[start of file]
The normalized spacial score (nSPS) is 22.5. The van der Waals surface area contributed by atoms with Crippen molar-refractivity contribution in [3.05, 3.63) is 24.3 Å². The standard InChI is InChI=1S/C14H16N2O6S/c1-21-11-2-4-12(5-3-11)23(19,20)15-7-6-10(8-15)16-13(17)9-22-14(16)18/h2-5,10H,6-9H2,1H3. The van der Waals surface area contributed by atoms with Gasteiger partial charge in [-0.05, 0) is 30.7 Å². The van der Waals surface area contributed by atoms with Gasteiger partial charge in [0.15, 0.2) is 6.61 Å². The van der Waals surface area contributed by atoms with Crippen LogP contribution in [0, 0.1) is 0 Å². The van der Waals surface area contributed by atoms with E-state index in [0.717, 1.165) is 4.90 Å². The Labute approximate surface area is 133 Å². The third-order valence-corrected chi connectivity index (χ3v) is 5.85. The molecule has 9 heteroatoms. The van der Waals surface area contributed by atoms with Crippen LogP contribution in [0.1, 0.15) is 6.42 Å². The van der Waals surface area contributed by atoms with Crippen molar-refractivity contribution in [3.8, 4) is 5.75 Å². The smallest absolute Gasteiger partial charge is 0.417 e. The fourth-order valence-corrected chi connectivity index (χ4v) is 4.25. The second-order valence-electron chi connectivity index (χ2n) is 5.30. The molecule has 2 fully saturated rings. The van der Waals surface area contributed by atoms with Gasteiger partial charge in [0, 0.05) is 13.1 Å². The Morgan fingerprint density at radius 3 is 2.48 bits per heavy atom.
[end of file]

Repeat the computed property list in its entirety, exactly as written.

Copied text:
The normalized spacial score (nSPS) is 22.5. The van der Waals surface area contributed by atoms with Crippen molar-refractivity contribution in [3.05, 3.63) is 24.3 Å². The standard InChI is InChI=1S/C14H16N2O6S/c1-21-11-2-4-12(5-3-11)23(19,20)15-7-6-10(8-15)16-13(17)9-22-14(16)18/h2-5,10H,6-9H2,1H3. The van der Waals surface area contributed by atoms with Gasteiger partial charge in [-0.05, 0) is 30.7 Å². The van der Waals surface area contributed by atoms with Gasteiger partial charge in [0.15, 0.2) is 6.61 Å². The van der Waals surface area contributed by atoms with Crippen LogP contribution in [0, 0.1) is 0 Å². The van der Waals surface area contributed by atoms with E-state index in [0.717, 1.165) is 4.90 Å². The Labute approximate surface area is 133 Å². The third-order valence-corrected chi connectivity index (χ3v) is 5.85. The molecule has 9 heteroatoms. The van der Waals surface area contributed by atoms with Crippen LogP contribution in [0.1, 0.15) is 6.42 Å². The van der Waals surface area contributed by atoms with Crippen molar-refractivity contribution in [3.8, 4) is 5.75 Å². The smallest absolute Gasteiger partial charge is 0.417 e. The fourth-order valence-corrected chi connectivity index (χ4v) is 4.25. The second-order valence-electron chi connectivity index (χ2n) is 5.30. The molecule has 2 fully saturated rings. The van der Waals surface area contributed by atoms with Gasteiger partial charge in [0, 0.05) is 13.1 Å². The Morgan fingerprint density at radius 3 is 2.48 bits per heavy atom.